Volume 17 • Issue 21 | October 15 - 21, 2004

Downtown Express photo by Jennifer Bodrow

Tennis on the Hudson River Park’s new courts near Spring St.

L.M.D.C. leader says more Hudson Park money is likely

By Josh Rogers

The chairperson of the Lower Manhattan Development Corporation said Tuesday that the agency was looking to fund at least part of the Downtown section of the park.

“The Lower Manhattan Development Corp. has a great partnership with the Hudson River Park Trust and we are supporting a number of your activities and will be supporting more,” John Whitehead, the chairperson, said at a ceremony opening three new tennis courts in the park. “Next week and next month there will be other developments that take place, other things that are done and pretty soon this whole park will circle all of Lower Manhattan.”

The Trust, which like the development corporation is a joint state-city agency, has applied for $70 million in L.M.D.C. money for the Tribeca section of the riverside park.

Gov. George Pataki, who appointed Whitehead, was also at the ceremony and reiterated his enthusiasm for building the park. As he was leaving, he told Downtown Express “we’re working on it” when asked if he would direct the L.M.D.C. to spend the $70 million.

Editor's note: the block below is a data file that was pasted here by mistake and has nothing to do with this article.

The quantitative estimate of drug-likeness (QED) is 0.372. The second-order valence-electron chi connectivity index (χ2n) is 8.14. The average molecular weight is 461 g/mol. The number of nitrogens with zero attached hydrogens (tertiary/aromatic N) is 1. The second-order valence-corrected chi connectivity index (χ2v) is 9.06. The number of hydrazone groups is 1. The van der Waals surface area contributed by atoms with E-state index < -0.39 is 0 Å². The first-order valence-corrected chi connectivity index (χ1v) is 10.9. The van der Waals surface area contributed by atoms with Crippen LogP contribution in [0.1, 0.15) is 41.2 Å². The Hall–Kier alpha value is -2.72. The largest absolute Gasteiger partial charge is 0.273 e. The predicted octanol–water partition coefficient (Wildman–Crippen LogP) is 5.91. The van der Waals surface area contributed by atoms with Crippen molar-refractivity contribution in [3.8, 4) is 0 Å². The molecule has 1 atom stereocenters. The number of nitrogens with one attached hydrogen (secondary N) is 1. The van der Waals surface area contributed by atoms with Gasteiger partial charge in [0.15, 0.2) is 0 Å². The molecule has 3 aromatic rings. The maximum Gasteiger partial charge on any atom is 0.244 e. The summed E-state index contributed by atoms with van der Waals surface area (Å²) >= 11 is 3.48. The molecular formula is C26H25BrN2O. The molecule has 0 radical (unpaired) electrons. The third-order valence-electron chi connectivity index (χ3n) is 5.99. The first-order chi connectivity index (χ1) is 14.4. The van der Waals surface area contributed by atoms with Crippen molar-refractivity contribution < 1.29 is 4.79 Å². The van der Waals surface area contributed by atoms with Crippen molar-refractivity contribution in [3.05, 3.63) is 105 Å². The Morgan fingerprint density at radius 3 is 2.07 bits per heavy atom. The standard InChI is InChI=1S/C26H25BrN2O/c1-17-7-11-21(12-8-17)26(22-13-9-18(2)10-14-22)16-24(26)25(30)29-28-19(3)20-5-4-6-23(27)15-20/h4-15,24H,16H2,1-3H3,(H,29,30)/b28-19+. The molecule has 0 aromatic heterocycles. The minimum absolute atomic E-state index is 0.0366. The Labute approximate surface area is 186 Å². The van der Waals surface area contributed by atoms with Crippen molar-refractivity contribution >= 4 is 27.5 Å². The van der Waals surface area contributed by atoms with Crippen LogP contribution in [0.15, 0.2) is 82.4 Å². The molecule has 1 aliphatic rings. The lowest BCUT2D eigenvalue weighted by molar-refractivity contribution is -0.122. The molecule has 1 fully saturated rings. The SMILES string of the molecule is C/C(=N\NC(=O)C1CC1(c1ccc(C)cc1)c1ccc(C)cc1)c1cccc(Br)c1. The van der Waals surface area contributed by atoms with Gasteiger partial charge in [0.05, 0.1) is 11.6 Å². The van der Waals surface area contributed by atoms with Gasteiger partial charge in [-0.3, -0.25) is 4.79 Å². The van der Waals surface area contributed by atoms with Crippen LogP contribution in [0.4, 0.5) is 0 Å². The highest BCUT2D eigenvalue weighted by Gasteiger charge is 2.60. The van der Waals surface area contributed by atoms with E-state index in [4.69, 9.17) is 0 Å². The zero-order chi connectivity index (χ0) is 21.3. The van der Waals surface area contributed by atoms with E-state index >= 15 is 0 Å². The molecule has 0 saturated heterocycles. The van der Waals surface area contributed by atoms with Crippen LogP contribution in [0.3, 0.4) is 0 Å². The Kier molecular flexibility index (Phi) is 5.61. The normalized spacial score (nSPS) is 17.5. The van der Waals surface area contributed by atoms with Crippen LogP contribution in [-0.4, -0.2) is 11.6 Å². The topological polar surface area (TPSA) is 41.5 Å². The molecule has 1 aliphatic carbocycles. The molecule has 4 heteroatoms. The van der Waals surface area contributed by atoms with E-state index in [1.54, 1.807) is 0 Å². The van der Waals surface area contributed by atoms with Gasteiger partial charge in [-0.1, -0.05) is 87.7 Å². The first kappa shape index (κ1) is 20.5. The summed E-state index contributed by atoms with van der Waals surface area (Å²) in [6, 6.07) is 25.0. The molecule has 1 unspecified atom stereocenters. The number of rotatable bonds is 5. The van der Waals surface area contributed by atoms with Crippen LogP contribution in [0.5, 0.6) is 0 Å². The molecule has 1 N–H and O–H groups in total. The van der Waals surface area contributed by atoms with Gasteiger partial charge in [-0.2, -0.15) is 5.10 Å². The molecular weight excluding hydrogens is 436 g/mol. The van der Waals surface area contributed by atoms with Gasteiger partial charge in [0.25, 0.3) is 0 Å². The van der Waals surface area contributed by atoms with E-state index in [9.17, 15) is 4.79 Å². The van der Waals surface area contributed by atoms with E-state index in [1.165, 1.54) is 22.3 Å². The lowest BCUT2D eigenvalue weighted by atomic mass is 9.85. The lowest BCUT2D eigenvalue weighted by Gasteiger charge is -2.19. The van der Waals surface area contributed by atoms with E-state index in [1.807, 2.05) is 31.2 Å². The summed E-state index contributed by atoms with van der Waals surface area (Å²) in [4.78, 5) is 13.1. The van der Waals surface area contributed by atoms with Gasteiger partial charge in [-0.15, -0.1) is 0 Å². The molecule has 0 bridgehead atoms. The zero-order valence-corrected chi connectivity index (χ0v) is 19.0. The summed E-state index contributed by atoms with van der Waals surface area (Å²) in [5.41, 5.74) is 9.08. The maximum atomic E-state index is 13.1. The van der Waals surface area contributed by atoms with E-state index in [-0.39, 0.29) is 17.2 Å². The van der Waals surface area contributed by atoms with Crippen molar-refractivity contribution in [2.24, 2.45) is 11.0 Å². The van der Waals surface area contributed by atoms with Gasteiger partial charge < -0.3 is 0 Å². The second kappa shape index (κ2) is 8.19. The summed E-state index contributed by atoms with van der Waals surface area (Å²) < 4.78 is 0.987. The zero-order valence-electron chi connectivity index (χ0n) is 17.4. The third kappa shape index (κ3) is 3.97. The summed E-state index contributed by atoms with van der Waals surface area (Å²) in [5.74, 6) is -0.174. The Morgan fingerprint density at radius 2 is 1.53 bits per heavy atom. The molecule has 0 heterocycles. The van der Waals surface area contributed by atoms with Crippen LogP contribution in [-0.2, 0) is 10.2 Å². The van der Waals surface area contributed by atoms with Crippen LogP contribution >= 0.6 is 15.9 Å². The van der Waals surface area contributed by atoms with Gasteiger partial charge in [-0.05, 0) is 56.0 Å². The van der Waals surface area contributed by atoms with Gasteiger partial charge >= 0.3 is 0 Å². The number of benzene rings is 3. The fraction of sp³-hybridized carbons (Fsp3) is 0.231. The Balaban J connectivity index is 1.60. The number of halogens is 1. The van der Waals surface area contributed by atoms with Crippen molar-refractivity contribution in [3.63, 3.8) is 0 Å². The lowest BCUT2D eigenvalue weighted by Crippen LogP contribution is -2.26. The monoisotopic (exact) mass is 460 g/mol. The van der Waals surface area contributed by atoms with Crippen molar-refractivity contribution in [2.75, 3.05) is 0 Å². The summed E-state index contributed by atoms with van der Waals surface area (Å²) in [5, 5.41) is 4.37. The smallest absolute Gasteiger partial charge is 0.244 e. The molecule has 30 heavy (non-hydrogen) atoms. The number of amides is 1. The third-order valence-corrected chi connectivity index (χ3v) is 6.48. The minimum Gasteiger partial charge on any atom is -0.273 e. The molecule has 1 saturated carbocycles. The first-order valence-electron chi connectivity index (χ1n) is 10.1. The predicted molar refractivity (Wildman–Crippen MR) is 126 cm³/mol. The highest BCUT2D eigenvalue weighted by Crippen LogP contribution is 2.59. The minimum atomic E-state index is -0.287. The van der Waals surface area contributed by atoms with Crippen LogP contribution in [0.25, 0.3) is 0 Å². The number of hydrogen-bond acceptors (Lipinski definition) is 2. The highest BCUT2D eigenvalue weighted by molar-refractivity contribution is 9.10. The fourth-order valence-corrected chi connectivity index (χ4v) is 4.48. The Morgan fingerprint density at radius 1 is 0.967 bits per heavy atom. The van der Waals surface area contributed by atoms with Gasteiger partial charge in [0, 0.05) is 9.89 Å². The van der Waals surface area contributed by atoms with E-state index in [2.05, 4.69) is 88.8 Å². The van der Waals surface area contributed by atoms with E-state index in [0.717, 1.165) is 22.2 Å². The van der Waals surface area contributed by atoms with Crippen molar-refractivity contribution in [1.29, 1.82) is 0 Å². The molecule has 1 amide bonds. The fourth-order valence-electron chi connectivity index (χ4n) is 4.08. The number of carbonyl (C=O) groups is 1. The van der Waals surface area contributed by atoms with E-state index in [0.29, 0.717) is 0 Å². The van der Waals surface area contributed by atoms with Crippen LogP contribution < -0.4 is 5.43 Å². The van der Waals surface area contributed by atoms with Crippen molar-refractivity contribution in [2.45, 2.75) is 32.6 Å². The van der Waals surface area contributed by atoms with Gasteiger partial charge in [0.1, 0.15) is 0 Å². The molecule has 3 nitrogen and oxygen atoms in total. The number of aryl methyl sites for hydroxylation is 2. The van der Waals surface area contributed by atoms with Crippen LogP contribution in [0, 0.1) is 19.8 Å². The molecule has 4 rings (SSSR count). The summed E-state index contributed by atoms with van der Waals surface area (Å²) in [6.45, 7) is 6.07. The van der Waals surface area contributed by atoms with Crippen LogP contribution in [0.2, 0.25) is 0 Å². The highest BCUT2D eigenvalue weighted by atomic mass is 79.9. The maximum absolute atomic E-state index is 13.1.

Connie Fishman, Trust president, said several weeks ago that she expected to have the L.M.D.C. money by November.

At the opening ceremony, Pataki told members of the Stuyvesant High School tennis team: “Our pledge to you is that this is not the end, this is just the beginning. This magnificent park you see rising from the Battery along the West Side is not going to stop until it stretches for the length of the West Side. We are going to have what I have called time and again the Central Park of the 21st century.”

The Trust needs about $200 million to build the rest of the $400-million park. Pataki has never identified where he expects to get the rest of the money and if the L.M.D.C. approves $70 million, it will still leave a $130 million gap.

The three courts near Spring St. were paid for out of a $2.6 million L.M.D.C. grant. They replace the two temporary courts that were in Battery Park City. The courts were scheduled to be demolished October 2001 to make room for the neighborhood’s permanent ballfields. The 2001 terrorist attack delayed the plan. The plan was to rebuild tennis courts somewhere in the Hudson River Park, but no specific site had been selected until earlier this year.

The hard-surface courts are free and there is a one-hour time limit if people are waiting.


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